Donald Trump calls Carson's views on abortion "horrendous"
He slams Carson after his GOP rival knocks his faith
Donald Trump pulled no punches as he slammed Ben Carson Thursday morning for questioning his faith. But Carson won’t fight back.
Instead, the retired neurosurgeon apologized for firing what the billionaire front-runner perceived as the first shot when Carson on Wednesday called the depth of the two contenders’ faith “probably the biggest” difference between them.
“I would like to say to him that the intention was not to talk to him, but about what motivates me,” Carson told The Washington Post. “If he took that as a personal attack on him, I apologize, it was certainly not the intent.”
Trump hours earlier called in to CNN’s “New Day” and laid into his rival, calling Carson – the first surgeon to separate conjoined twins joined at the head – just an “OK doctor” and said “you look at his faith and I think you’re not going to find so much.”
Trump also called Carson’s views on abortion “horrendous.” Carson is staunchly opposed to abortion now, but was an abortion rights supporter when he was younger and performed medical research on aborted fetuses in 1992.
“If you look at his past, which I’ve done, he wasn’t a big man of faith. All of a sudden he’s becoming this man of faith. And he was heavy into the world of abortion,” Trump said.
Trump is now opposed to abortion, but only after years supporting women’s right to abortions, describing himself in 1999 as “very pro-choice.”
Carson has been a prominent figure in the evangelical community for years and repeatedly touts on the stump the role faith has played in his life. He jumped onto the conservative political scene when in 2013 he delivered the keynote address at the National Prayer Breakfast, diving into a heavy-handed criticism of President Barack Obama’s health care reform measure with Obama at his side.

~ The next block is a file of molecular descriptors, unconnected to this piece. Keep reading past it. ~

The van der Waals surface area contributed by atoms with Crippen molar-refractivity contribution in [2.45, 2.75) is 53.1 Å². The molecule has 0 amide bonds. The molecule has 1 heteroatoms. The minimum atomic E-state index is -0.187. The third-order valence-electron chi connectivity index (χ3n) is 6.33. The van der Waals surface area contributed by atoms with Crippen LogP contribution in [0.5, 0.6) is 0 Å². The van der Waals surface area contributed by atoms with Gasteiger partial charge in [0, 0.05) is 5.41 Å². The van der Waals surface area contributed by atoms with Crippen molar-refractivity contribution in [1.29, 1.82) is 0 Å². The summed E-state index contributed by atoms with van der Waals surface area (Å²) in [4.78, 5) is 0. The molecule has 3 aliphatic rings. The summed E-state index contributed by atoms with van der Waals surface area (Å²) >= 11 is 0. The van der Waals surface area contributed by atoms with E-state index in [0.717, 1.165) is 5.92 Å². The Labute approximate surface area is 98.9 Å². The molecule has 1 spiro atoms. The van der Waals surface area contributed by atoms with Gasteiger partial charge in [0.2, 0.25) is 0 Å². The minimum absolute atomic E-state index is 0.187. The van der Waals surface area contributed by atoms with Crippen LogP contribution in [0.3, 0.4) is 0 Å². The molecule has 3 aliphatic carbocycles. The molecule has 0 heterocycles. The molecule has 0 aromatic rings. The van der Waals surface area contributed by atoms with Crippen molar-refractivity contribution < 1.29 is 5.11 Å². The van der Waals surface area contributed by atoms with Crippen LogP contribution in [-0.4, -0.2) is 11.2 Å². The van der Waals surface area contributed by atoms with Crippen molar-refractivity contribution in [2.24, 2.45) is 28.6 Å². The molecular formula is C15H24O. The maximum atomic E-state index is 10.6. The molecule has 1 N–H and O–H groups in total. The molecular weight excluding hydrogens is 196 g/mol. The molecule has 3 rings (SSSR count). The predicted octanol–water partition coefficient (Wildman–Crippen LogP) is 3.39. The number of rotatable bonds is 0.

Despite the harsh criticism, Carson resisted the urge to wage war with Trump.
“The media frequently wants to goad people into wars, into gladiator fights, you know. … And I’m certainly not going to get into that,” he told The Washington Post.
A Carson surrogate – his business manager, Armstrong Williams – did go after Trump, suggesting the billionaire was just waiting for an excuse to slam Carson.
“Mr. Trump sounded almost like a schoolyard bully that if you say something I don’t like I’m going to come at you with everything I’ve got on the table,” Williams said on CNN’s “This Hour.”
Squabbling between Carson and Trump was expected to be the next subplot in Trump’s continued domination of the GOP field as Carson has surged in recent polls, rising above the rest of the pack along with Trump in Iowa and national polls. Carson jumped 10 points to second place at 19% in the most recent CNN/ORC poll while Trump continued to rise, snagging 32% of support.
Trump and Carson have so far played nice, but Trump recently suggested he might have to start lashing out if Carson continued to surge behind him.
Carson’s criticism of Trump’s faith offered Trump the perfect opportunity, allowing him to hit Carson while remaining a “counterpuncher.”
“I’ve realized where my success has come from, and I don’t in anyway deny my faith in God,” Carson said Wednesday when asked about the difference between him and Trump, before quoting what he said was one of his favorite Bible verses.
“‘By humility and the fear of the Lord are riches and honor and life,’ and that’s a very big part of who I am. I don’t get that impression with him,” Carson said of Trump. “Maybe I’m wrong, but I don’t get that.”